A Perspective on Fat Intake in Athletes
David R. Pendergast, EdD, John J. Leddy, MD, and Jaya T. Venkatraman, PhD
Department of Physiology and Biophysics (D.R.P.), Sports Medicine Institute, Department of Orthopedics (J.J.L.), School of Medicine and Biomedical Sciences; Nutrition Program, Department of Physical Therapy, Exercise and Nutrition Sciences, School of Health Related Professions (J.T.V.), University at Buffalo, Buffalo, New York [firstname.lastname@example.org]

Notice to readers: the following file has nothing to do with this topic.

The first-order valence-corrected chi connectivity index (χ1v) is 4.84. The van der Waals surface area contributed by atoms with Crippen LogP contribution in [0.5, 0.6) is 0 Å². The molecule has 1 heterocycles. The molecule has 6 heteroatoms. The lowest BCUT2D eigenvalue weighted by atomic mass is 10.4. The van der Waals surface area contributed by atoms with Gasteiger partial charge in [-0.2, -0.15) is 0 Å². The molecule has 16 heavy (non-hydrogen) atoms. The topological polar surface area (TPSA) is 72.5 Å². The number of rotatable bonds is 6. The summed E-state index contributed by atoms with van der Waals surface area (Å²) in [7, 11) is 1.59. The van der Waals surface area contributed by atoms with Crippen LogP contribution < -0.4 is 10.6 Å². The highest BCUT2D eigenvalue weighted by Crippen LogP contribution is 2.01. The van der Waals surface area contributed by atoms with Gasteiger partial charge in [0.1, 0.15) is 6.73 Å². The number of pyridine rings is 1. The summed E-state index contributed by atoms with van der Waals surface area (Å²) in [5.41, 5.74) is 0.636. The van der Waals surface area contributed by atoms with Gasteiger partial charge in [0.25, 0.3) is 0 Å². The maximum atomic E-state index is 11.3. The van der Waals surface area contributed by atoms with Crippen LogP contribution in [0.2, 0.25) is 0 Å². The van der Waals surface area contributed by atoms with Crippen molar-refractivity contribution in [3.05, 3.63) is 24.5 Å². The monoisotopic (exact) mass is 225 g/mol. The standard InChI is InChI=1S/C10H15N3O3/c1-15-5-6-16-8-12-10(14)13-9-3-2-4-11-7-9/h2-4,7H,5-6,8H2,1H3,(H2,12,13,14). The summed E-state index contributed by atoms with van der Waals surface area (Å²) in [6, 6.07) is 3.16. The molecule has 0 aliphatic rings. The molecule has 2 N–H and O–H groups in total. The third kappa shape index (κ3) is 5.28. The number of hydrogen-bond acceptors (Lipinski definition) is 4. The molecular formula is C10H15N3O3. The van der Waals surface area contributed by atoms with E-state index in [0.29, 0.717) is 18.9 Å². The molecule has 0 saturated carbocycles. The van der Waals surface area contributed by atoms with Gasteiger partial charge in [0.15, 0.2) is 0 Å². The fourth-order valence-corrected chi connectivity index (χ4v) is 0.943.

Performance in endurance events is dependent upon the maximal aerobic power, the percentage of that power that can be sustained and the availability of substrates (carbohydrates [CHO] and fats). The purpose of this paper is to present a perspective of recent studies that demonstrate the role of fat intake and oxidation on endurance performance. Studies have shown that fatigue is associated with reduced muscle glycogen and that increasing muscle glycogen or blood glucose prolongs performance while increasing fat and decreasing CHO decreases performance. This has led to an emphasis on CHO intake in athletes in endurance sports, which quite often leads to low caloric intake. It is well known that trained subjects have higher levels of fat oxidative capacity, which spares glycogen during endurance sports. Data from recent studies in trained athletes, who were fed iso-caloric high-fat diets (42% to 55%) that maintained adequate CHO levels, have shown an increase in endurance in both men and women when compared to diets composed of low fat intake (10% to15%). The magnitude of the effect on endurance was significant at high percentages of maximal aerobic power and increased as the percentage of maximal aerobic power decreased. Based on this review, a baseline diet comprising 20% protein, 30% CHO and 30% fat, with the remaining 20% of the calories distributed between CHO and fat based on the intensity and duration of the sport, is recommended for discussion and future research.